I've changed this from a feature-request to a discussion, since my ideas weren't (and probably still aren't) well formed enough to constitute a solid proposal. Thanks for pointing me in that direction, @YvetteColomb.
Here's my latest thinking:
Currently, when you close a question as a duplicate, those who happen to come to duplicate first get to see the original, but those who come to the original first don't get to see the duplicate. It's not uncommon for a duplicate to actually gain traction and receive good quality answers before it's closed, so it's not ideal that links are only "one-way". A solution to this would be to have "merged Q/A pages", where you present a list of virtually identical questions (with a hint as to their quality) and allow users to sequentially step through each one.
Mockup showing two questions merged onto a single Q/A page with second question selected:
A nice property of this is that it blurs the lines between what would otherwise be completely separate Q/A's by making it easy to switch between them. I don't claim this is as unified as a true merge (where you end up with just one question and set of answers), but given that no human is required to choose the "better" question and determine whether the answers from the other question are fully compatible, it seems like a good compromise.
This should perhaps be considered a separate suggestion, since it's not required for #1 to work and is apparently quite controversial, but if a quality question with quality answers is identified as a duplicate of an existing quality question with quality answers, neither should be closed. If we close one in this case, we are essentially choosing the "winner", but we have no real basis for doing this. Both questions should be allowed to live on, however, with the ease of switching between them (thanks to #1 above), this makes it somewhat as if they are one Q/A.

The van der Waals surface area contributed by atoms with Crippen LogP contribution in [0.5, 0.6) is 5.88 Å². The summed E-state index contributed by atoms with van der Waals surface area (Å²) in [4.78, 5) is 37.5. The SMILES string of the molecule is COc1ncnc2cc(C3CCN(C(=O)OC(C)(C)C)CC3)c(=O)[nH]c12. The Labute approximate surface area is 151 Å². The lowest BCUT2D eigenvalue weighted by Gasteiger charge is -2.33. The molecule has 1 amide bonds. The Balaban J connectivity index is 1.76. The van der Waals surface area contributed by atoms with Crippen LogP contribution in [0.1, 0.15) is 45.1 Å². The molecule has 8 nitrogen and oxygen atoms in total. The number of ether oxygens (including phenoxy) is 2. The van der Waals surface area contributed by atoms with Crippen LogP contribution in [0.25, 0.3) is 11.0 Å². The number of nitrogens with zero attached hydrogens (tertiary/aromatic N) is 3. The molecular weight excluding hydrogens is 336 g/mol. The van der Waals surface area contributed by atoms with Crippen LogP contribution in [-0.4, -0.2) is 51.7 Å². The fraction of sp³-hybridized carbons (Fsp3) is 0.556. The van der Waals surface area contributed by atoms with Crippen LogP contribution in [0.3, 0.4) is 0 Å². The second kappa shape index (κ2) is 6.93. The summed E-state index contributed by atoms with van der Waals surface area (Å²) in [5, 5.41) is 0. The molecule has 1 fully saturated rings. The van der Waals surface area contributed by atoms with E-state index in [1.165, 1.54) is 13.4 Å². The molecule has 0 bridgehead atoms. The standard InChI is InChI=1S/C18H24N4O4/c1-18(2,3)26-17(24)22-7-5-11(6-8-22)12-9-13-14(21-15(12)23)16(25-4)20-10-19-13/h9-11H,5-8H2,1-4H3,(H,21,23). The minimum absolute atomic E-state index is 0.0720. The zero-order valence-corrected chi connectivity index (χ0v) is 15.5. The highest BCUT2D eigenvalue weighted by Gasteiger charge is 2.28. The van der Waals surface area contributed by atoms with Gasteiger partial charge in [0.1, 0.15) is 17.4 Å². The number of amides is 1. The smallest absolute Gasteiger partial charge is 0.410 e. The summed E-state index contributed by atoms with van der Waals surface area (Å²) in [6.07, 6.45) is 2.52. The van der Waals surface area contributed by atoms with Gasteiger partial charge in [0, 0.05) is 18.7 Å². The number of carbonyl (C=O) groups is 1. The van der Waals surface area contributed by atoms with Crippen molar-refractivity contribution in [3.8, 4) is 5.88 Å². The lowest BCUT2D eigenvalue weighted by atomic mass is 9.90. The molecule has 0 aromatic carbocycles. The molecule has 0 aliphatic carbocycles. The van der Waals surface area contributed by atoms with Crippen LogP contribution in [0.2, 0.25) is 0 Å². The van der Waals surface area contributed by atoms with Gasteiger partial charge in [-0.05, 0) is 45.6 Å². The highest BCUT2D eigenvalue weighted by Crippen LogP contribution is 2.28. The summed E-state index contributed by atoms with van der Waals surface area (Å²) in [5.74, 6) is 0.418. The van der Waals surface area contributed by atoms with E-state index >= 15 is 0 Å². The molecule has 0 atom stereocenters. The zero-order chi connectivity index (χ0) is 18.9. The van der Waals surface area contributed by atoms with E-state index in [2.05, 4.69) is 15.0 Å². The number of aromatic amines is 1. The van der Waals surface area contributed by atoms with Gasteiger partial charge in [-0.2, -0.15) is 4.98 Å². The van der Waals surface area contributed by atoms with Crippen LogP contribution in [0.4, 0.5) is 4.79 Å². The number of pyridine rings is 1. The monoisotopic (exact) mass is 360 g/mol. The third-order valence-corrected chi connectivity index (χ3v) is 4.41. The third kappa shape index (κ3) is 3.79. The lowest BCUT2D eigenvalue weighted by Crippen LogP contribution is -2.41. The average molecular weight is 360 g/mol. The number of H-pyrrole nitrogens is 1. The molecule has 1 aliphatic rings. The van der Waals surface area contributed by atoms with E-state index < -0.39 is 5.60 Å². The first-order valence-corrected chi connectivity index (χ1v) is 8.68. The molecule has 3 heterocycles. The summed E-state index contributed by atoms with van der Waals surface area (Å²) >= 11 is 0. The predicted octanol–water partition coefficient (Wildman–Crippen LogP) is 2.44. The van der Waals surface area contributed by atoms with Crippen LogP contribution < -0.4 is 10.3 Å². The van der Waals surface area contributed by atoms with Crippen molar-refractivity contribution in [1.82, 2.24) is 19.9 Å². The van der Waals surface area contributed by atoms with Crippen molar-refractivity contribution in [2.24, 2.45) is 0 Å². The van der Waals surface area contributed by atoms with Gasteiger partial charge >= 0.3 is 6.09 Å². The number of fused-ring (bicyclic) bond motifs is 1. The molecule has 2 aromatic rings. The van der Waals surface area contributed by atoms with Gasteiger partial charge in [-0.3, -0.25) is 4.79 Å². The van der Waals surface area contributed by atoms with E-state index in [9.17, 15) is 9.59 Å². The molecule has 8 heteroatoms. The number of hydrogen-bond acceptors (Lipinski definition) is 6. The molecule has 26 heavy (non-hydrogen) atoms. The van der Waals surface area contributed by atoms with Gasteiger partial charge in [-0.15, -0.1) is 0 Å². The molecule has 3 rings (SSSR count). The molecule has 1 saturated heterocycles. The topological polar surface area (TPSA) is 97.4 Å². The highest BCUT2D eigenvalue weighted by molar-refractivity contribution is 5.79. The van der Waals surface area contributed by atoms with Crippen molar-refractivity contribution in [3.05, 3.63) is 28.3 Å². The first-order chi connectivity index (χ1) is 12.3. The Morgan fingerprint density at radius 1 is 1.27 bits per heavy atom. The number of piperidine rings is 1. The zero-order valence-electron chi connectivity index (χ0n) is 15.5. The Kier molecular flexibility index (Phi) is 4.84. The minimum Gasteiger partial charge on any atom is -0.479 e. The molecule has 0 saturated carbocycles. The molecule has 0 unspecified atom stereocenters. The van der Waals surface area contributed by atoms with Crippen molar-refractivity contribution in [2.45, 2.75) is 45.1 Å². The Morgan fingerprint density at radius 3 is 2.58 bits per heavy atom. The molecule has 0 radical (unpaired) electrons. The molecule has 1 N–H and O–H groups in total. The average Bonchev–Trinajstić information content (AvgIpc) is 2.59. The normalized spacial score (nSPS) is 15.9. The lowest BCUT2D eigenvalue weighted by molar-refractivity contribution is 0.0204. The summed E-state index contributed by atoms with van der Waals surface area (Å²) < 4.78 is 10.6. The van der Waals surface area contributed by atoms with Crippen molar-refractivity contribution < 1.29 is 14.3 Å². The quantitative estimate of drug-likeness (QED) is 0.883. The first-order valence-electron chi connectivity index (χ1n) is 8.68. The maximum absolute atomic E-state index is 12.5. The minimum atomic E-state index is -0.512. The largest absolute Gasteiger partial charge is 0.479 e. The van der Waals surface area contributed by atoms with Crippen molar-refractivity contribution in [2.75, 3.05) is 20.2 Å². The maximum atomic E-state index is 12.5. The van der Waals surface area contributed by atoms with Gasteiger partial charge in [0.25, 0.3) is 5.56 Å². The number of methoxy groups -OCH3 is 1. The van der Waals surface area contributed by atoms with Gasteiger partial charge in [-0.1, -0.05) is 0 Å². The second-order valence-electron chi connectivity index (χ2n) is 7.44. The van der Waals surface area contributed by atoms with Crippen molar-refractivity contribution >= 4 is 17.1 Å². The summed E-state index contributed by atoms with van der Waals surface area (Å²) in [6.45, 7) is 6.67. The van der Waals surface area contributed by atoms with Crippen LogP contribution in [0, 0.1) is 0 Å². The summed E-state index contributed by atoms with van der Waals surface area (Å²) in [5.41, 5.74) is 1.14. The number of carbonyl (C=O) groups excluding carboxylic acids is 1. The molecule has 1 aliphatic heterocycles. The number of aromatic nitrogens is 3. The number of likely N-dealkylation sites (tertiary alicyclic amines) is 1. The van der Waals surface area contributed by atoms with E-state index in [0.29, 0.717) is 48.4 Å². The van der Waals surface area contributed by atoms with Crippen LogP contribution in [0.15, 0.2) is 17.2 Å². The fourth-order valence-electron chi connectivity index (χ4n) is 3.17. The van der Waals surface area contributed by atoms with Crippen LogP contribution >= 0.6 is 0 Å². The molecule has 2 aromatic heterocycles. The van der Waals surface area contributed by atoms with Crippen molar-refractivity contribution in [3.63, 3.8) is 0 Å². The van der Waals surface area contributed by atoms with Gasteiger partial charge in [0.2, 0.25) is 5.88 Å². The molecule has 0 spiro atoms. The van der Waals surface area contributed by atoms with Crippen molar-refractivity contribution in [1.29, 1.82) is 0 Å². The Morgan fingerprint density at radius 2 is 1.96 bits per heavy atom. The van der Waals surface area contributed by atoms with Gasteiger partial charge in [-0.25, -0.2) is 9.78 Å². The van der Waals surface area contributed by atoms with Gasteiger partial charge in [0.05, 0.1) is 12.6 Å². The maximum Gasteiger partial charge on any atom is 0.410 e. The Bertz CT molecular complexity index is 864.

This one may already exist (though I haven't been able to find documentation for it), but in the interest of making users (especially new users) feel welcome/included, we should ask users before "closing as duplicate" rather than making the decision for them. If users are given a chance to say, "Oh this answer from this other question answers my question", go ahead and close, but if they can adequately explain why none of the existing answers solve their problem, we should not close it. However, in either case, we should merge them (as in put them on the same Q/A page).
Given that Stack Overflow has acknowledged it has an inclusivity problem, one thing that might help is to improve how duplicates are handled, which currently could be seen as punitive or harsh (even though that's not the intention).
I've had questions closed as duplicates before, and despite understanding the reason for it, I still felt a twinge of shame. (Even that time I voted to close my own question as a duplicate, it felt somehow unpleasant.) Now imagine if I were a new user and didn't understand the reason for it. I might feel genuinely alienated. When people are made to feel bad enough times, they don't come back.
Besides the inclusivity problem, there are practical problems with the way we currently handle duplicates. What if the older question (the one that doesn't get closed) has no answers that solves your problem? Once the question is closed, no further answers can be added, leaving you with little recourse. Also, I often see newer, duplicate questions that happen to gain more traction (votes, high-quality answers, etc.) than the original, yet the system favors the original.
From this post, there is apparently a mechanism for merging questions. However, it requires someone to painstakingly review both question and all the answers to determine whether the answers go with the "better" of the two questions. (I may not have this quite right -- there isn't much information in the help center for this feature.)
The type of merging I have in mind is much simpler. Just show all duplicates on the same Q/A page, and provide a mechanism to switch between the questions that makes it easy to sequentially step through each one. This eliminates the need to click through a complex web of links to find the best answer.
[see mockup above]
This opens the door to some interesting features. One that might be particularly useful is the ability to mark the answer to a merged question as the answer to your own question. The system could then "downgrade" the question by removing it from "new, unanswered" question lists (while still allowing an answer to be provided down the road, such as if existing answers become outdated). Features could also be added to better indicate the quality of the duplicate Q/A's (in addition to just N answers), so searchers coming to the page could better direct their effort toward the strongest Q/A in the list.